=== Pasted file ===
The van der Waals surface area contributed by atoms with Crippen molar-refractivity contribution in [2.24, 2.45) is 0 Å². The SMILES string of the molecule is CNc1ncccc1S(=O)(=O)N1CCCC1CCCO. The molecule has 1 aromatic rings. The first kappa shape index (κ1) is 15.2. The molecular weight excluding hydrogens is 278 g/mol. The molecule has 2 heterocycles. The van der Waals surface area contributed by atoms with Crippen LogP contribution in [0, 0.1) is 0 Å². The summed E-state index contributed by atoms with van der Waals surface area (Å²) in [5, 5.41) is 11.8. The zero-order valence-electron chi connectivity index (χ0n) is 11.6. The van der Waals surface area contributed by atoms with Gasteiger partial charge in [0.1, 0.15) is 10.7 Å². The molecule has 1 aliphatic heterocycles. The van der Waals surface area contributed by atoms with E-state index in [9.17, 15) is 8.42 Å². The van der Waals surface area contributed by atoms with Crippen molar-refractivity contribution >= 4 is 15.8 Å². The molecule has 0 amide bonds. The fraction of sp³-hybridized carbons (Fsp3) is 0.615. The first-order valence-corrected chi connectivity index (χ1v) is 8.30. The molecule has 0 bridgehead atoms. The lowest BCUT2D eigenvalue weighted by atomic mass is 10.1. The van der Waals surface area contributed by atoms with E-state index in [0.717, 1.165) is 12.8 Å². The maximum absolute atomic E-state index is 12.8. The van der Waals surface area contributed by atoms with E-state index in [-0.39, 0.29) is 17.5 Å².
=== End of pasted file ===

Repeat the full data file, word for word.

The van der Waals surface area contributed by atoms with Crippen molar-refractivity contribution in [2.24, 2.45) is 0 Å². The SMILES string of the molecule is CNc1ncccc1S(=O)(=O)N1CCCC1CCCO. The molecule has 1 aromatic rings. The first kappa shape index (κ1) is 15.2. The molecular weight excluding hydrogens is 278 g/mol. The molecule has 2 heterocycles. The van der Waals surface area contributed by atoms with Crippen LogP contribution in [0, 0.1) is 0 Å². The summed E-state index contributed by atoms with van der Waals surface area (Å²) in [5, 5.41) is 11.8. The zero-order valence-electron chi connectivity index (χ0n) is 11.6. The van der Waals surface area contributed by atoms with Gasteiger partial charge in [0.1, 0.15) is 10.7 Å². The molecule has 1 aliphatic heterocycles. The van der Waals surface area contributed by atoms with E-state index in [9.17, 15) is 8.42 Å². The van der Waals surface area contributed by atoms with Crippen molar-refractivity contribution >= 4 is 15.8 Å². The molecule has 0 amide bonds. The fraction of sp³-hybridized carbons (Fsp3) is 0.615. The first-order valence-corrected chi connectivity index (χ1v) is 8.30. The molecule has 0 bridgehead atoms. The lowest BCUT2D eigenvalue weighted by atomic mass is 10.1. The van der Waals surface area contributed by atoms with E-state index in [0.717, 1.165) is 12.8 Å². The maximum absolute atomic E-state index is 12.8. The van der Waals surface area contributed by atoms with E-state index in [-0.39, 0.29) is 17.5 Å².